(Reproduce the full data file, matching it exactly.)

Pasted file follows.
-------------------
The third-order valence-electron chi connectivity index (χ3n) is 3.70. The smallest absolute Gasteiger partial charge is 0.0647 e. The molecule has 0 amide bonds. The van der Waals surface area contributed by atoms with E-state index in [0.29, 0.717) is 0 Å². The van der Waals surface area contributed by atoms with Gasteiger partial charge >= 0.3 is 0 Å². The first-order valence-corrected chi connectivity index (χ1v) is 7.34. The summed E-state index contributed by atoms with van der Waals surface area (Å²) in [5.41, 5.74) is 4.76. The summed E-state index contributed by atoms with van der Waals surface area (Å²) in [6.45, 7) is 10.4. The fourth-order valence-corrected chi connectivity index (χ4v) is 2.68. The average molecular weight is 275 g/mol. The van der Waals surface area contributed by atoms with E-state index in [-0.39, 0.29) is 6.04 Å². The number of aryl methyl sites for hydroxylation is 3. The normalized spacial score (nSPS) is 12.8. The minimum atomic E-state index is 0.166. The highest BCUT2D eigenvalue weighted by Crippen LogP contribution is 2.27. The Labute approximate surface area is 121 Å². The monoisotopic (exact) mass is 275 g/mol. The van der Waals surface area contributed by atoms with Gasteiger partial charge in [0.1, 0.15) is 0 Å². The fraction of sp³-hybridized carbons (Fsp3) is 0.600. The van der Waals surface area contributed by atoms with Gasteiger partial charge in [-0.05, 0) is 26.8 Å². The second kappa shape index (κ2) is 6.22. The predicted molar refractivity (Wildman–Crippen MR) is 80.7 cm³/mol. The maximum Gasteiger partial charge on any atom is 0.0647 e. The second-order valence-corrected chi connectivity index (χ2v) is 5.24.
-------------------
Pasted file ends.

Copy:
The third-order valence-electron chi connectivity index (χ3n) is 3.70. The smallest absolute Gasteiger partial charge is 0.0647 e. The molecule has 0 amide bonds. The van der Waals surface area contributed by atoms with E-state index in [0.29, 0.717) is 0 Å². The van der Waals surface area contributed by atoms with Gasteiger partial charge >= 0.3 is 0 Å². The first-order valence-corrected chi connectivity index (χ1v) is 7.34. The summed E-state index contributed by atoms with van der Waals surface area (Å²) in [5.41, 5.74) is 4.76. The summed E-state index contributed by atoms with van der Waals surface area (Å²) in [6.45, 7) is 10.4. The fourth-order valence-corrected chi connectivity index (χ4v) is 2.68. The average molecular weight is 275 g/mol. The van der Waals surface area contributed by atoms with E-state index in [-0.39, 0.29) is 6.04 Å². The number of aryl methyl sites for hydroxylation is 3. The normalized spacial score (nSPS) is 12.8. The minimum atomic E-state index is 0.166. The highest BCUT2D eigenvalue weighted by Crippen LogP contribution is 2.27. The Labute approximate surface area is 121 Å². The monoisotopic (exact) mass is 275 g/mol. The van der Waals surface area contributed by atoms with Gasteiger partial charge in [0.1, 0.15) is 0 Å². The fraction of sp³-hybridized carbons (Fsp3) is 0.600. The van der Waals surface area contributed by atoms with Gasteiger partial charge in [-0.05, 0) is 26.8 Å². The second kappa shape index (κ2) is 6.22. The predicted molar refractivity (Wildman–Crippen MR) is 80.7 cm³/mol. The maximum Gasteiger partial charge on any atom is 0.0647 e. The second-order valence-corrected chi connectivity index (χ2v) is 5.24.